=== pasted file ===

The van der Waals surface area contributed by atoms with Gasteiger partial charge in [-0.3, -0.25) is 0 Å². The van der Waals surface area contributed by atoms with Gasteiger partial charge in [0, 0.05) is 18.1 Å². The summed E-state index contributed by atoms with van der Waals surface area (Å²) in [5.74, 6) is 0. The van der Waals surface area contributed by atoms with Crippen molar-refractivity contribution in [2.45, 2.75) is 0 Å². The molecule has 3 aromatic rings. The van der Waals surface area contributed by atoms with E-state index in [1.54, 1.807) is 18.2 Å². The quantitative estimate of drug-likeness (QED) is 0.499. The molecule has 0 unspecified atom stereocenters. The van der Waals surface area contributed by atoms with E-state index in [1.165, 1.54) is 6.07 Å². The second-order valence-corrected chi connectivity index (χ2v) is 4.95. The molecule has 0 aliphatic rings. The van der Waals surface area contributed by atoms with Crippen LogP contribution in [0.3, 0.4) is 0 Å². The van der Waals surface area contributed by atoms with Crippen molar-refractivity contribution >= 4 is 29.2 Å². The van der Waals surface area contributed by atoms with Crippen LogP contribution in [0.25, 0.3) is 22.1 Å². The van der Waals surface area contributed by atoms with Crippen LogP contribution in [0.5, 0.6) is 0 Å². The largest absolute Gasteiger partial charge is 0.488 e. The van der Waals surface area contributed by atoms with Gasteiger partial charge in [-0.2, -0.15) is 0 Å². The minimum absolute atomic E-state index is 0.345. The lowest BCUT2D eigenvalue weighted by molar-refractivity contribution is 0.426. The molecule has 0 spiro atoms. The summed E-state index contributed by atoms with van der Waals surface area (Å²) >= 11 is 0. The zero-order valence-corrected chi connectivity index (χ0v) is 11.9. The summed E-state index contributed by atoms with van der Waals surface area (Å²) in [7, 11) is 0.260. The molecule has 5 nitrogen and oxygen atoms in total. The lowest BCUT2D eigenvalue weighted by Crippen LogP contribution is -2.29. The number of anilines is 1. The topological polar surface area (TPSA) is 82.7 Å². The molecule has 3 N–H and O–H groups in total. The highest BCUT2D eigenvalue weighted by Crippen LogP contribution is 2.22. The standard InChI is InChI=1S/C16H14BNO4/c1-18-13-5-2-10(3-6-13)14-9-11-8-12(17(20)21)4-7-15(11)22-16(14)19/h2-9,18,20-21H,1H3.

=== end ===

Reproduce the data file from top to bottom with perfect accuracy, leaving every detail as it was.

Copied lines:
The van der Waals surface area contributed by atoms with Gasteiger partial charge in [-0.3, -0.25) is 0 Å². The van der Waals surface area contributed by atoms with Gasteiger partial charge in [0, 0.05) is 18.1 Å². The summed E-state index contributed by atoms with van der Waals surface area (Å²) in [5.74, 6) is 0. The van der Waals surface area contributed by atoms with Crippen molar-refractivity contribution in [2.45, 2.75) is 0 Å². The molecule has 3 aromatic rings. The van der Waals surface area contributed by atoms with E-state index in [1.54, 1.807) is 18.2 Å². The quantitative estimate of drug-likeness (QED) is 0.499. The molecule has 0 unspecified atom stereocenters. The van der Waals surface area contributed by atoms with E-state index in [1.165, 1.54) is 6.07 Å². The second-order valence-corrected chi connectivity index (χ2v) is 4.95. The molecule has 0 aliphatic rings. The van der Waals surface area contributed by atoms with Crippen LogP contribution in [0.3, 0.4) is 0 Å². The van der Waals surface area contributed by atoms with Crippen molar-refractivity contribution >= 4 is 29.2 Å². The van der Waals surface area contributed by atoms with Crippen LogP contribution in [0.25, 0.3) is 22.1 Å². The van der Waals surface area contributed by atoms with Crippen LogP contribution in [0.5, 0.6) is 0 Å². The largest absolute Gasteiger partial charge is 0.488 e. The van der Waals surface area contributed by atoms with Gasteiger partial charge in [-0.2, -0.15) is 0 Å². The minimum absolute atomic E-state index is 0.345. The lowest BCUT2D eigenvalue weighted by molar-refractivity contribution is 0.426. The molecule has 0 spiro atoms. The summed E-state index contributed by atoms with van der Waals surface area (Å²) >= 11 is 0. The zero-order valence-corrected chi connectivity index (χ0v) is 11.9. The summed E-state index contributed by atoms with van der Waals surface area (Å²) in [7, 11) is 0.260. The molecule has 5 nitrogen and oxygen atoms in total. The lowest BCUT2D eigenvalue weighted by Crippen LogP contribution is -2.29. The number of anilines is 1. The topological polar surface area (TPSA) is 82.7 Å². The molecule has 3 N–H and O–H groups in total. The highest BCUT2D eigenvalue weighted by Crippen LogP contribution is 2.22. The standard InChI is InChI=1S/C16H14BNO4/c1-18-13-5-2-10(3-6-13)14-9-11-8-12(17(20)21)4-7-15(11)22-16(14)19/h2-9,18,20-21H,1H3.